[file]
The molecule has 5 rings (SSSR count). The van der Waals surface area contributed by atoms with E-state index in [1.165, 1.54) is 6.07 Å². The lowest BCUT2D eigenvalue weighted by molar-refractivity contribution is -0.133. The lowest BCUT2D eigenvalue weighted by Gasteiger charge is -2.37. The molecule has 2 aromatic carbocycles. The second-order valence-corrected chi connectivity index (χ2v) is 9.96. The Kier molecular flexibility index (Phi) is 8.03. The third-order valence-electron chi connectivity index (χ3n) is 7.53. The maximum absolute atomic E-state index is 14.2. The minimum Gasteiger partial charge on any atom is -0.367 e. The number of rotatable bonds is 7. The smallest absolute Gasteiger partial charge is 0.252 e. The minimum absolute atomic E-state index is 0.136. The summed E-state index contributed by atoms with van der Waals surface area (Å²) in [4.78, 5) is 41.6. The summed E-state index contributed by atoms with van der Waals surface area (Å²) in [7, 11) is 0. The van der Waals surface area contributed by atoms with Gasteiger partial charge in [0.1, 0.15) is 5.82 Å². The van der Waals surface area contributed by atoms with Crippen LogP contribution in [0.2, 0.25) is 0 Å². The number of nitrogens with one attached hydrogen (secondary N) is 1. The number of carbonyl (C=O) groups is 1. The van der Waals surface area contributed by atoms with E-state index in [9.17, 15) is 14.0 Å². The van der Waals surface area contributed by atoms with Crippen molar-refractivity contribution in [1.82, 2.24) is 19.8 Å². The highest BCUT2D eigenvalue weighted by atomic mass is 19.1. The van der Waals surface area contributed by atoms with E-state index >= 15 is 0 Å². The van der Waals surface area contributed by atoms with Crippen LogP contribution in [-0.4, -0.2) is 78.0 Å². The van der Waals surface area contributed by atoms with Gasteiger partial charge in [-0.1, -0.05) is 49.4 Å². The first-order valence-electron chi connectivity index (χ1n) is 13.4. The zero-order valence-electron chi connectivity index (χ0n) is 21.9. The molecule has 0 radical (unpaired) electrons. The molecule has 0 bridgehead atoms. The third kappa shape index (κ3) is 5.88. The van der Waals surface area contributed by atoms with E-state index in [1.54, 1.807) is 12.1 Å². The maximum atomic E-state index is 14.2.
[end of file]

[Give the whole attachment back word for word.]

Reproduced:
The molecule has 5 rings (SSSR count). The van der Waals surface area contributed by atoms with E-state index in [1.165, 1.54) is 6.07 Å². The lowest BCUT2D eigenvalue weighted by molar-refractivity contribution is -0.133. The lowest BCUT2D eigenvalue weighted by Gasteiger charge is -2.37. The molecule has 2 aromatic carbocycles. The second-order valence-corrected chi connectivity index (χ2v) is 9.96. The Kier molecular flexibility index (Phi) is 8.03. The third-order valence-electron chi connectivity index (χ3n) is 7.53. The maximum absolute atomic E-state index is 14.2. The minimum Gasteiger partial charge on any atom is -0.367 e. The number of rotatable bonds is 7. The smallest absolute Gasteiger partial charge is 0.252 e. The minimum absolute atomic E-state index is 0.136. The summed E-state index contributed by atoms with van der Waals surface area (Å²) in [4.78, 5) is 41.6. The summed E-state index contributed by atoms with van der Waals surface area (Å²) in [7, 11) is 0. The van der Waals surface area contributed by atoms with Gasteiger partial charge in [0.1, 0.15) is 5.82 Å². The van der Waals surface area contributed by atoms with Crippen LogP contribution in [0.2, 0.25) is 0 Å². The number of nitrogens with one attached hydrogen (secondary N) is 1. The number of carbonyl (C=O) groups is 1. The van der Waals surface area contributed by atoms with E-state index in [9.17, 15) is 14.0 Å². The van der Waals surface area contributed by atoms with Crippen molar-refractivity contribution in [1.82, 2.24) is 19.8 Å². The highest BCUT2D eigenvalue weighted by atomic mass is 19.1. The van der Waals surface area contributed by atoms with E-state index >= 15 is 0 Å². The van der Waals surface area contributed by atoms with Crippen LogP contribution in [-0.4, -0.2) is 78.0 Å². The van der Waals surface area contributed by atoms with Gasteiger partial charge in [-0.1, -0.05) is 49.4 Å². The first-order valence-electron chi connectivity index (χ1n) is 13.4. The zero-order valence-electron chi connectivity index (χ0n) is 21.9. The molecule has 0 radical (unpaired) electrons. The molecule has 0 bridgehead atoms. The third kappa shape index (κ3) is 5.88. The van der Waals surface area contributed by atoms with E-state index in [1.54, 1.807) is 12.1 Å². The maximum atomic E-state index is 14.2.